Currently, the global annual demand for fund financing is more than $650 billion. We expect this to grow in the coming years as fund sizes increase and SCF usage becomes more widespread. Today, several of the world’s largest banks dominate this market, but new banks are joining at the syndication level due to the attractive risk-adjusted returns available. Indeed, given the growing size of the financing facilities, a lead bank typically syndicates the facility across several other banks, which reduces risk exposure. This is because banks often have single-name credit limits, sector limits and counterparty risk to manager. Syndication can help relieve some of the pressure. However, given that other banks are also direct competitors, lead banks may turn to non-traditional lenders to participate in lending programs.
There is a clear opportunity here for insurers to serve as these alternative lenders. SCFs can offer institutional investors, such as insurers:
- Attractive, potentially stable, low-single-digit risk-adjusted returns
- Capital-efficient investing
- Diversification potential, since loans backed by undrawn commitments of a diverse pool of large institutional investors provides low correlation to other asset classes
- An interesting alternative to cash investments, because they can deliver a premium over cash returns without taking long-duration risk or undue credit risk. Although they’re not publicly rated, investors can consider SCFs to be quasi-investment grade, depending on the composition of the investor base.
- Opportunities to access the attractive fund-finance market, because non-bank lenders do not pose a competitive threat to the lead banks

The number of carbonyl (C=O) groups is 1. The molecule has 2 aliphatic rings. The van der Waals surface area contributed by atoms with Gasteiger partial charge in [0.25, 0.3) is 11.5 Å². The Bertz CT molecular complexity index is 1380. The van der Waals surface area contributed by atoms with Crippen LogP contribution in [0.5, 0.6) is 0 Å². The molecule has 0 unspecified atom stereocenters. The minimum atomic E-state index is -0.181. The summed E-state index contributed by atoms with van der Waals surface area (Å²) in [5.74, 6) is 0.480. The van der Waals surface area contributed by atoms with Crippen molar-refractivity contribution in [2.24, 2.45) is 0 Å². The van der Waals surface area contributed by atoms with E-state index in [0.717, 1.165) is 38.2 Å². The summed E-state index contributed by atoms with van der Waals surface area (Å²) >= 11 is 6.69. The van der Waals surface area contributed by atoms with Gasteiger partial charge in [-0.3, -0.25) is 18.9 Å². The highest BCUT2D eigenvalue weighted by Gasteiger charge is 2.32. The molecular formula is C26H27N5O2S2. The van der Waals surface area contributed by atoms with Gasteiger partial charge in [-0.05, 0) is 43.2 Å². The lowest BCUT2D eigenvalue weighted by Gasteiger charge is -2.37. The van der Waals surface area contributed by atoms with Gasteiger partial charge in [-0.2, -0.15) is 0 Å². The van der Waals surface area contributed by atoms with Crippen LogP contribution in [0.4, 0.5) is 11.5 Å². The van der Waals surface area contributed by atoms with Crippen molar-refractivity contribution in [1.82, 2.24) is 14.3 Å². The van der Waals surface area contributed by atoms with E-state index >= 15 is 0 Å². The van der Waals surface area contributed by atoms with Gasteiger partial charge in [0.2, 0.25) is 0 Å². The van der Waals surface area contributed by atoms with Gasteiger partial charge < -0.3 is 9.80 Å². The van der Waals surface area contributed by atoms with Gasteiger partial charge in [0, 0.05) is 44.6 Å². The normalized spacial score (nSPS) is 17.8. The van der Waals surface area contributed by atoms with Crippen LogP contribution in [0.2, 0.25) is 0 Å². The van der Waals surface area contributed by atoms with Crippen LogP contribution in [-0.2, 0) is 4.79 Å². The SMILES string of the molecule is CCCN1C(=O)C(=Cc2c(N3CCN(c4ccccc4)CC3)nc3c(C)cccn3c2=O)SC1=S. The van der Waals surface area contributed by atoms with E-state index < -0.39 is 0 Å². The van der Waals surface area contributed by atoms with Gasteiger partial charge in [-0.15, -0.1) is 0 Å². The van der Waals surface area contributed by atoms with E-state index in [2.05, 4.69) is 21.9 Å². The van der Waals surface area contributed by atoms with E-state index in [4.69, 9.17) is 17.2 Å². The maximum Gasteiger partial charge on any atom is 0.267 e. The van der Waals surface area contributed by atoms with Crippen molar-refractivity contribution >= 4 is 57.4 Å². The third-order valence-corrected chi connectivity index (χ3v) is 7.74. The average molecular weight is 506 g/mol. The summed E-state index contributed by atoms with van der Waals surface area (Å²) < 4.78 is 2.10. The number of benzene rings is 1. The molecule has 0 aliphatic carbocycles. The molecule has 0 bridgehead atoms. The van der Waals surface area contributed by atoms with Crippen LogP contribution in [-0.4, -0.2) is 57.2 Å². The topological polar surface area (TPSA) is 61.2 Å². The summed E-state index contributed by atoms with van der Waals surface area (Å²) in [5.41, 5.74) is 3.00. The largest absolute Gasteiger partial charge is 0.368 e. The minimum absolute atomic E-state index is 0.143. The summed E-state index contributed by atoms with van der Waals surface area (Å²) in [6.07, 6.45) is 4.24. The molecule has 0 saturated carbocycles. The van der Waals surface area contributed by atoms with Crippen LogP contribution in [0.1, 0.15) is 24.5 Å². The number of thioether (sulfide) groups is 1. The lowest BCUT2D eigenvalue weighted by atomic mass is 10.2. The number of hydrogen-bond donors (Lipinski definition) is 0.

- Potentially strong performance during periods of market stability as well as market disruption
It’s likely that in the evolving marketplace, we will continue to see more and more investors keen to participate in fund-financing action. Although the fund-finance market has generally been the preserve of banks, syndication requirements have spurred lead banks to pursue non-traditional lenders.
Institutional investors such as insurers may be well positioned to tap into fund-financing investments and enjoy the benefits banks have been privy to over the past few decades, but with new, creative structures. However, fund financing presents unique complexities that are embedded within the bank and fund documentation, which can be a hurdle for many potential non-bank lenders. Beyond these complexities, the alternative lenders need to have the capabilities to diligence fund investors, the manager’s track record, and the investment strategy. This can be time consuming and costly.
Insurers may benefit from partnering with asset managers who have robust resources and relevant experience. These transactions require operational, tax and legal support, as well as familiarity with the fund-financing market dynamics . Access to a wide network of relationships with major fund finance lenders, advisors and lawyers will also be critical to program execution. Asset managers, established in the asset class, may be able to help insurers successfully implement innovative investment and operational solutions.
The bottom line is that current market conditions have thrust the benefits of fund financing into the spotlight. Insurers, in partnership with asset managers with access to myriad fund-financing resources, capabilities and experience may have the opportunity to take the stage.
Shelley Morrison is a Senior Investment Director and is in charge of/responsible for subscription loan finance at Aberdeen Standard Investments. Shelley joined Aberdeen Standard Investments in 2019 from RBS where she held the role of Director in Fund Finance. Previously, Shelley worked for Lloyds Banking Group across various roles in Structured Asset Finance.
Shelley graduated with a first class MA (Hons) in Geography and an MSc in Social and Political Theory from the University of Edinburgh. Shelley holds the CISI Certificate in Corporate Finance and is a candidate for the CFA Investment Management Certificate.